Maryland hasn’t gone purple. Yet.

But we have a Republican Governor for just the third time in 48 years. (Spiro Agnew was elected in 1966 and served until 1969, when he went to White House as Richard Nixon’s vice president. Bob Ehrlich was elected in 2002, but was defeated for re-election four years later by Martin O’Malley.)

Republican Larry Hogan beat Lt. Gov. Anthony Brown in a race that Real Clear Politics called a tossup and Five Thirty Eight determined he had a 6% chance of winning by surprising 9% margin. (A late poll commissioned by Hogan – and ignored by Five Thirty Eight – had him up by 5.)

Though I’m very happy with his victory, Hogan will be greatly limited as both houses of Maryland’s legislature have veto proof majorities.

The past eight years Martin O’Malley has used Maryland as the launching pad for his presidential aspirations, with tax increases and leftist legislation.

Consequently Maryland has developed a reputation as having a bad business climate due to taxes and regulations. Brown claimed that he’d be better for business but nothing in his record suggested this would be true. Brown’s major initiative was universal pre-K for four-year olds.

It’s hard to see how that addresses economic uncertainty. Hogan argued that we needed change from the ever increasing taxes. In an election where the economy and jobs were the primary concern of voters, Brown did little to address that anxiety and Hogan did.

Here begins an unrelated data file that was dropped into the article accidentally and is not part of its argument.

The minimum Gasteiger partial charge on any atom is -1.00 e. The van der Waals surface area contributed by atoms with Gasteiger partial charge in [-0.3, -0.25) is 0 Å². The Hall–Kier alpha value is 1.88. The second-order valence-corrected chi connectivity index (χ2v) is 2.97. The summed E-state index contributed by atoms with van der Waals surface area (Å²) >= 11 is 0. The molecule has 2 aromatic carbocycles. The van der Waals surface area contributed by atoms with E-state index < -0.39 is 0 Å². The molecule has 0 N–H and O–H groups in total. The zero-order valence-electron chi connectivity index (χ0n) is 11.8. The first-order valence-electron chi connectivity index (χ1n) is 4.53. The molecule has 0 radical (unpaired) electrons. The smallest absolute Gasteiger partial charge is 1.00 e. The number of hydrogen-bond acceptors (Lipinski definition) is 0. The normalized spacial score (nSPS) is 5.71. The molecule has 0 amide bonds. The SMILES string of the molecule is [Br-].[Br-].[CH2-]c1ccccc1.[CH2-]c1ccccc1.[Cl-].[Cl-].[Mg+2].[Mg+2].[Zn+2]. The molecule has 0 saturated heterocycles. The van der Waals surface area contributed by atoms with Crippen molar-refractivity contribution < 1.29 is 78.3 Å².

It didn’t help that Brown failed at the highest profile job he was given as Lieutenant Governor. Despite his failure, he had the support of nearly the entire Democratic establishment of Maryland. This support showed the absolute arrogance of the state’s Democratic party. Did they really think that people wouldn’t notice? (On television one Democratic politician lamented that Brown didn’t do a good job of defining himself. That’s ridiculous. His performance as Lieutenant Governor defined him.)

Regardless of what Hogan accomplishes over the next four (or, hopefully, eight) years, his victory shows that the Democrats in Maryland are only concerned about power, not about governing effectively. (Another sign of that arrogance. Brown’s concession speech was delayed. Apparently concession speeches are only given after the candidate has called the victor to wish him congratulations. Brown gave his phone number to Hogan but didn’t bother to get Hogan’s at the time. He had to get it tonight before his speech. Brown didn’t expect to lose.)

About 5 minutes in to his victory speech (see below) Hogan introduces his father and recalls that earlier his father had given up his congressional seat to run for governor and that forty years later Larry Hogan finally is governor of Maryland.

Unfortunately Dan Bongino has lost his lead and while the race has not been called as of this writing, he trails by nearly 2000 votes.

[Photo: WBAL-TV 11 Baltimore / YouTube ]